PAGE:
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If I was still where I was before we moved, I would go to the local publidc library and research the question in the wonderful Dictionary of Scientific Biography. Pappus would have a generous entry and the editions of his books would be laid out. Failing that, I suppose we could all chip in for a copy of the Synagoge, English Translation!

#### marcus

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If I was still where I was before we moved, I would go to the local publidc library and research the question in the wonderful Dictionary of Scientific Biography. Pappus would have a generous entry and the editions of his books would be laid out. Failing that, I suppose we could all chip in for a copy of the Synagoge, English Translation!
selfAdjoint, I live not too far from a library where I could probably find a copy of Pappus Synagoge in translation. But
I tend not to go on errands like that.

If it is merely a question of looking in the Synagoge (assuming the library has it) for one particular thing-----a finite question to be answered----then I could do this.

what I fear is that I could not satisfy your curiosity with a single brief trip to the library-----to find out by whom and when and how this focus-directrix fact was discovered is, I suspect, material for an academic research paper.

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Marcus, I wouldn't ask you to travel for this casual question. Here is what I would do if I had the opportunity.

If I could get a look at a translation of the Synagoge, there should be some scholarly apparatus, at least an index or table of contents. I would try to find where he discussed focus-directrix (it won't be called that - references to conics as loci might be the key). Perhaps there's a modern introduction that discusses the contents with references. Then I would scan the text to determine if he does all three cases or only the parabola.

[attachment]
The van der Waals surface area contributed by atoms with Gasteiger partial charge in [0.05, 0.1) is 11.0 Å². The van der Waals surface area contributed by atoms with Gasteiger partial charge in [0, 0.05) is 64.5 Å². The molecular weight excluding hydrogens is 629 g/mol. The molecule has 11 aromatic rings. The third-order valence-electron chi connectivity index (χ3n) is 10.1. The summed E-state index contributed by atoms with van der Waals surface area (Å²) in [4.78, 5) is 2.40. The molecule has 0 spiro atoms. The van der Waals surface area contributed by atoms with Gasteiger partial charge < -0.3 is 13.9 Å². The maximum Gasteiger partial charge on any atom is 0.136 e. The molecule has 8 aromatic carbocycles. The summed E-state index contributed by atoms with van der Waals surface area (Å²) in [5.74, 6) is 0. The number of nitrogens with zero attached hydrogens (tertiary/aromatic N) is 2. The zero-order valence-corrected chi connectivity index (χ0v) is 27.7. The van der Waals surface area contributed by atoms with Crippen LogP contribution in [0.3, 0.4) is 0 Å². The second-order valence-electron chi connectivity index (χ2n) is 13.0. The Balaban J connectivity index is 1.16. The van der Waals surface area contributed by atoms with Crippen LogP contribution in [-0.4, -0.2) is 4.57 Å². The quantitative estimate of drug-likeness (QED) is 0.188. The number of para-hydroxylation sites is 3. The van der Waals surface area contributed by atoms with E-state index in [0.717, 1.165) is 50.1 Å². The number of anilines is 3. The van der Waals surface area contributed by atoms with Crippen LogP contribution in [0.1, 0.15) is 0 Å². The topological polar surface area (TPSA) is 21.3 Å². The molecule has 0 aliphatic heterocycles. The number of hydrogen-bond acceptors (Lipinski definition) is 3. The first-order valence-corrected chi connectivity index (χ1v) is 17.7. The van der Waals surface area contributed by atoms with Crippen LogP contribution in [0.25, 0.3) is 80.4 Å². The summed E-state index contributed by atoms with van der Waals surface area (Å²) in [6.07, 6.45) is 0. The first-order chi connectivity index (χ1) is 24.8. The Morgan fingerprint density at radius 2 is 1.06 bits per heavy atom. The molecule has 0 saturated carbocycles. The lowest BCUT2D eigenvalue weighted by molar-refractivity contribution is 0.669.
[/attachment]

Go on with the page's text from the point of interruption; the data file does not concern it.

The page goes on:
The reason I suspect only the parabola - aside from that reference - is that sometimes mathematicians who weren't special;ists in conics limited themselves to that curve. I was surprised to see that Archimedes' Floating Bodies - Part 2, only considers paraboloids of revolution. Further research question: did anybody, ever, do the general ellipsoid by Euclidean methods? I believe there's an interaction between pitching and rolling. Could the application of areas handle this?

#### quartodeciman

Do you all have Interlibrary Loan services where you are?

------

I can't match your ravenous appetite for, enduring patience with and assiduous devotion to science paleographs. But I was under the spell of one question early in my developing mental life: Newton showed that planetary orbits are probably ellipses using the inverse square central force idea of gravitation. This led to a couple of personal decisions. Firstly, after failing to dissect an ellipse like some ancient tri/tetragonizist, I determine to scrap all that and learn some diff. and int. calculus*. Thanks to L. Hogben (Mathematics for the Million), a college outline book and Thompson (Calculus Made Easy), I acquired more and more mathematical interests, though I never saw a derivation of the orbit equation until college. Secondly, after learning from an encyclopedia entry that Newton did this marvel in a book called "Philosophiae Naturalis Principia Mathematica", I guessed that I would need to learn Latin. So I signed up for it when I entered highschool. That took on a life of its own and I ended up taking 3½ years of the stuff.

------